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Upon News of Five Guantanamo Detainees' Release,
National Council of Churches Renews Call for Due Process

March 11, 2004, NEW YORK CITY - The news that, after more than two years of imprisonment, five Guantanamo Bay detainees have been released without charge begs the question as to how many more prisoners at Guantanamo are likewise innocent, the National Council of Churches USA said today.  For this reason, the NCC is stepping up its call on the U.S. government to uphold the right of due process for all the detainees.

“All along we have demanded due process be granted to the detainees,” said Dr. Antonios Kireopoulos, the NCC’s Associate General Secretary for International Affairs and Peace.  “We have not made judgments on their guilt or innocence, only on the fact that our government should uphold this basic legal norm.  We find it interesting that, as reported in the British press, the British Government is also pressing for the same thing.”

The National Council of Churches, along with other religious, human rights and legal organizations, has filed an amicus brief in a case currently before the United States Supreme Court that argues that U.S. and international law both require due process be granted to the Guantanamo Bay detainees. 

This past Monday, the NCC joined the American Civil Liberties Union and the Center for Constitutional Rights in hosting family members from Britain and France, who came to the US to share their stories of anguish over the treatment of their relatives.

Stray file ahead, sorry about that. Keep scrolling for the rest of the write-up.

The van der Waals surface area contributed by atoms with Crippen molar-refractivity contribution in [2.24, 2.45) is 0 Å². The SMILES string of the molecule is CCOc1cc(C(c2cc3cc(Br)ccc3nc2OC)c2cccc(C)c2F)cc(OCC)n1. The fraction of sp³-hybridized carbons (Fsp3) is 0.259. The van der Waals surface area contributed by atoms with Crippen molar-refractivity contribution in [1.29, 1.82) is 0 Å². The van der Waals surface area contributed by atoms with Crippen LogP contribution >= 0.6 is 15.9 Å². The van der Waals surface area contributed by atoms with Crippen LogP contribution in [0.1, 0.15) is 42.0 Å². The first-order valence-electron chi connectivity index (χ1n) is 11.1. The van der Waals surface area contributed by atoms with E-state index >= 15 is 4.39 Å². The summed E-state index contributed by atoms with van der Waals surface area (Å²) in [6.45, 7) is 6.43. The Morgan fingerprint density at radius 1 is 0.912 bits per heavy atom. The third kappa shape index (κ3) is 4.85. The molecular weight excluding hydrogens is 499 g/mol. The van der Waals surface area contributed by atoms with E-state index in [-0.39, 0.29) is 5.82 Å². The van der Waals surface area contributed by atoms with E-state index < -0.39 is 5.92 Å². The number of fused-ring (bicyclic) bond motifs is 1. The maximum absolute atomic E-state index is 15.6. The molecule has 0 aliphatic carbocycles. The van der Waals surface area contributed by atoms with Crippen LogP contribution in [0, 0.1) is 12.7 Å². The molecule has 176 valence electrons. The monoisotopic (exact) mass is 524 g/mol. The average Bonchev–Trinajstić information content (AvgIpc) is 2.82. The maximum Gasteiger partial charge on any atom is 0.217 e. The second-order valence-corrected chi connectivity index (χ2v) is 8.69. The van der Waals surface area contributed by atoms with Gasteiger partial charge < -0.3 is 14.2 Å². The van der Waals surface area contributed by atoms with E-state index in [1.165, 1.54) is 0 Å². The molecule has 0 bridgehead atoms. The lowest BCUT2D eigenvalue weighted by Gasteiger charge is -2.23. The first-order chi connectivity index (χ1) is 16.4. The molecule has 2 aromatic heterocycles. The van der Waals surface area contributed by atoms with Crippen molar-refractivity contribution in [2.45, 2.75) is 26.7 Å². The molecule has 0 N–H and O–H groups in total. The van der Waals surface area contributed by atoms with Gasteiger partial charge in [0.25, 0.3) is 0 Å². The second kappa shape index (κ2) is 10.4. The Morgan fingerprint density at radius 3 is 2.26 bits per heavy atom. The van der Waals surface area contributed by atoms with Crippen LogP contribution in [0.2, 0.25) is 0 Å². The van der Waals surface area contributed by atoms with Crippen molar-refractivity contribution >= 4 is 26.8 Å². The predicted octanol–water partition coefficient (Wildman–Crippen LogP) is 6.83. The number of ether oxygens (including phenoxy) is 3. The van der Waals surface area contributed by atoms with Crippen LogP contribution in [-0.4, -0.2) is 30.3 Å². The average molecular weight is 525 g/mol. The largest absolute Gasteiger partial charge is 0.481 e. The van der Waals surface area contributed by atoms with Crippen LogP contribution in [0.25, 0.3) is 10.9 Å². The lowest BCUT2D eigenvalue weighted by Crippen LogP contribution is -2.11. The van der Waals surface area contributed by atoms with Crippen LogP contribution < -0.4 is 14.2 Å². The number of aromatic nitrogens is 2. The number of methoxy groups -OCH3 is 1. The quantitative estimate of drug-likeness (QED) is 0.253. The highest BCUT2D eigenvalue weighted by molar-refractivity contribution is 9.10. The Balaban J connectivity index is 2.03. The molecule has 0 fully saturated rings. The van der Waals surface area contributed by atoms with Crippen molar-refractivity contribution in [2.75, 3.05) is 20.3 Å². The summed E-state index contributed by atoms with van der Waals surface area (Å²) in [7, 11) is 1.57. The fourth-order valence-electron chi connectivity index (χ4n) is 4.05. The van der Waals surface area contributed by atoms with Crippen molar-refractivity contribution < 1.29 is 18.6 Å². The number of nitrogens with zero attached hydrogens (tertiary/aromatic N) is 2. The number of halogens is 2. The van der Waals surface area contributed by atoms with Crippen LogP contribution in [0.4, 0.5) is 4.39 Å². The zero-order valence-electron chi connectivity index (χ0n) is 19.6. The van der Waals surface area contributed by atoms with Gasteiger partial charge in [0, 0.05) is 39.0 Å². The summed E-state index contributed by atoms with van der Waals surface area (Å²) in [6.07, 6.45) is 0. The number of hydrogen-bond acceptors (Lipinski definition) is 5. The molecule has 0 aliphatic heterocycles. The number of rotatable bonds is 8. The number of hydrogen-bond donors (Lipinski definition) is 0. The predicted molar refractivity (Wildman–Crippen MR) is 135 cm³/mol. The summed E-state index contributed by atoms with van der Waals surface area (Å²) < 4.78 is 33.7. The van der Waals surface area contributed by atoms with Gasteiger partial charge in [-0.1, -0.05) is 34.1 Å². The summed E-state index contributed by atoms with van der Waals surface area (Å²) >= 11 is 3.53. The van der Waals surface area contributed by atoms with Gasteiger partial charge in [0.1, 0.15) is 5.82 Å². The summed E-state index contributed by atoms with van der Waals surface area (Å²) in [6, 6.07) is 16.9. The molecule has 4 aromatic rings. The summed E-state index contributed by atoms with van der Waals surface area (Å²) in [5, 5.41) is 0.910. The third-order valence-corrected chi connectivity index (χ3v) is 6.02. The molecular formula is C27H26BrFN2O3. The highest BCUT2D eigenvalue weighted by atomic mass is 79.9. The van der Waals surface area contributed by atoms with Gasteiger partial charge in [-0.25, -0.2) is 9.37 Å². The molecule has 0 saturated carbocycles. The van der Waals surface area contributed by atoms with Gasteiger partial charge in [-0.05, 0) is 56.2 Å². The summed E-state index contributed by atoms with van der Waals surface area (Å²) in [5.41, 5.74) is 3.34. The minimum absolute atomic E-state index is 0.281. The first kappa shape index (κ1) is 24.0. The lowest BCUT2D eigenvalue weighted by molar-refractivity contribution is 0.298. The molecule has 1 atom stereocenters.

“Especially having spent time with these family members, we can appreciate the relief and joy of the families of the five detainees who have just returned home,” said the Rev. Dr. Robert W. Edgar, NCC General Secretary.  “Ours prayers are with them for peace and wholeness.”

“The release of the British detainees, after so brief a review of the evidence by British authorities, certainly supports the call for due process,” Dr. Edgar said.  “Can the U.S. Government legitimately claim that the continuing imprisonment of the detainees at Guantanamo without charge, without access to legal counsel, without access to family visits, and without access to international due process, is just?”

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